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  1. Aristotle on Induction and First Principles.Marc Gasser-Wingate - 2016 - Philosophers' Imprint 16:1-20.
    Aristotle's cognitive ideal is a form of understanding that requires a sophisticated grasp of scientific first principles. At the end of the Analytics, Aristotle tells us that we learn these principles by induction. But on the whole, commentators have found this an implausible claim: induction seems far too basic a process to yield the sort of knowledge Aristotle's account requires. In this paper I argue that this criticism is misguided. I defend a broader reading of Aristotelian induction, on which there's (...)
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  2. Conhecimento e Opinião em Aristóteles (Segundos Analíticos I-33).Lucas Angioni - 2013 - In Marcelo Carvalho (ed.), Encontro Nacional Anpof: Filosofia Antiga e Medieval. Anpof. pp. 329-341.
    This chapter discusses the first part of Aristotle's Posterior Analytics A-33, 88b30-89a10. I claim that Aristotle is not concerned with an epistemological distinction between knowledge and belief in general. He is rather making a contrast between scientific knowledge (which is equivalent to explanation by the primarily appropriate cause) and some explanatory beliefs that falls short of capturing the primarily appropriate cause.
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  3. Conjeturas sobre las nociones aristotélicas de “ciencia”, “género” y “entidad”, para una lectura ontológica de la Metafísica [Conjectures on Aristotelian notions "science", "genus», "entity", to ontological lecture of Metaphysics].Paulo Vélez León - 2013 - Analysis. Documentos de Investigación 16 (3):1-11.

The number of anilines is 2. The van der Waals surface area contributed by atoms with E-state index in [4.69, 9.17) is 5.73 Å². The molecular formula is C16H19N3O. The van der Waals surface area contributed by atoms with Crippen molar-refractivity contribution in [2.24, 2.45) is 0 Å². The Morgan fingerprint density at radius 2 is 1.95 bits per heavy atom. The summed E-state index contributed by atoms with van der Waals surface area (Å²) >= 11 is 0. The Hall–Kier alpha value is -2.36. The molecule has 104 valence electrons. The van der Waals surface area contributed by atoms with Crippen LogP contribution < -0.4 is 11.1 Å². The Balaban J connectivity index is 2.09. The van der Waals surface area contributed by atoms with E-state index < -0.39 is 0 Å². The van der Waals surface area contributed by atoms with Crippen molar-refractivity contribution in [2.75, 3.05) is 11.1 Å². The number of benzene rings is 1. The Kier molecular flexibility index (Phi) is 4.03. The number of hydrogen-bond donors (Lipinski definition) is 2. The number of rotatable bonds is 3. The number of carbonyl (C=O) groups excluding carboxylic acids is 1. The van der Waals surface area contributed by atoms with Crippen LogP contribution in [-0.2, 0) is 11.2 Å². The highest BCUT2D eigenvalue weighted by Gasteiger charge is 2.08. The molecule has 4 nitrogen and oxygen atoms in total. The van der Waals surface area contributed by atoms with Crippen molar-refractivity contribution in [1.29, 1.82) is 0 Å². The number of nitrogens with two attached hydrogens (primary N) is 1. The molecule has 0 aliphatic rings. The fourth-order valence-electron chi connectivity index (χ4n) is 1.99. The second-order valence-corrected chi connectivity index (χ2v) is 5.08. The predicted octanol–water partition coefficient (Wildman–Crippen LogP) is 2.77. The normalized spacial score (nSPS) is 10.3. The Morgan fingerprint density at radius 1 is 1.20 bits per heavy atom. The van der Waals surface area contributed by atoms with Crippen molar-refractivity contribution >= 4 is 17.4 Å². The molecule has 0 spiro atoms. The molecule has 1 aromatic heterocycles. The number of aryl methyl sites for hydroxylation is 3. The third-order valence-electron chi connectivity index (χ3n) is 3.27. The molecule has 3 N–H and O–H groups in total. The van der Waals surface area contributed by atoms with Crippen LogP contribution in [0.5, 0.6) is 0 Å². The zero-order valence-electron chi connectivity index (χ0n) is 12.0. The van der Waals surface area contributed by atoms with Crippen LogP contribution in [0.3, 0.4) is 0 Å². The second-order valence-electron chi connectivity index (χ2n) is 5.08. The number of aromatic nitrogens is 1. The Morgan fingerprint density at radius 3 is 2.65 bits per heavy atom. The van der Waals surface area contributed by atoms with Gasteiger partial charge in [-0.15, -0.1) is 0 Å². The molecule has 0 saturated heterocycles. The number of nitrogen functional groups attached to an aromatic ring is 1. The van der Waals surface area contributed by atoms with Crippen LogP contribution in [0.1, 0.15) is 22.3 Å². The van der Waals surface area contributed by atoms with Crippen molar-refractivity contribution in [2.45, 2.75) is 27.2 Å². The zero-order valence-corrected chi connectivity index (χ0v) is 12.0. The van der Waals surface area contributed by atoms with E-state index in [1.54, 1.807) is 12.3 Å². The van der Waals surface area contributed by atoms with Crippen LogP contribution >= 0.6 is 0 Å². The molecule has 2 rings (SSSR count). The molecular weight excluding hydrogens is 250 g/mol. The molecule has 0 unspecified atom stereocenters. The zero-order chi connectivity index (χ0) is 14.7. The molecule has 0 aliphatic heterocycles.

Aristotle, in his Metaphysics, not only tries to establish a relationship that is direct, coherent, inter-operational and "precise" between this science, its name as a science, and its object of study, but also begins an indignation that tries to set a science — materially adequate and formally correct — to study τὸ ὂν ᾗ ὂν. In order to complete this task, Aristotle does an in-focus strategy that consists on the diffusion of τὸ ὄν in its categories, that allows Aristotle the (...)
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  4. Aristotle’s Prohibition Rule on Kind-Crossing and the Definition of Mathematics as a Science of Quantities.Paola Cantù - 2010 - Synthese 174 (2):225-235.
    The article evaluates the Domain Postulate of the Classical Model of Science and the related Aristotelian prohibition rule on kind-crossing as interpretative tools in the history of the development of mathematics into a general science of quantities. Special reference is made to Proclus’ commentary to Euclid’s first book of Elements , to the sixteenth century translations of Euclid’s work into Latin and to the works of Stevin, Wallis, Viète and Descartes. The prohibition rule on kind-crossing formulated by Aristotle in Posterior (...)
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  5. An Aristotelian Theory of Divine Illumination: Robert Grosseteste's Commentary on the Posterior Analytics.Christina Van Dyke - 2009 - British Journal for the History of Philosophy 17 (4):685-704.
    Two central accounts of human cognition emerge over the course of the Middle Ages: the theory of divine illumination and an Aristotelian theory centered on abstraction from sense data. Typically, these two accounts are seen as competing views of the origins of human knowledge; theories of divine illumination focus on God’s direct intervention in our epistemic lives, whereas Aristotelian theories generally claim that our knowledge derives primarily (or even entirely) from sense perception. In this paper, I address an early attempt (...)
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  6. Aristotle on Episteme and Nous: The Posterior Analytics.Murat Aydede - 1998 - Southern Journal of Philosophy 36 (1):15-46.
    According to the standard and largely traditional interpretation, Aristotle’s conception of nous, at least as it occurs in the Posterior Analytics, is geared against a certain set of skeptical worries about the possibility of scientific knowledge, and ultimately of the knowledge of Aristotelian first principles. On this view, Aristotle introduces nous as an intuitive faculty that grasps the first principles once and for all as true in such a way that it does not leave any room for the skeptic to (...)
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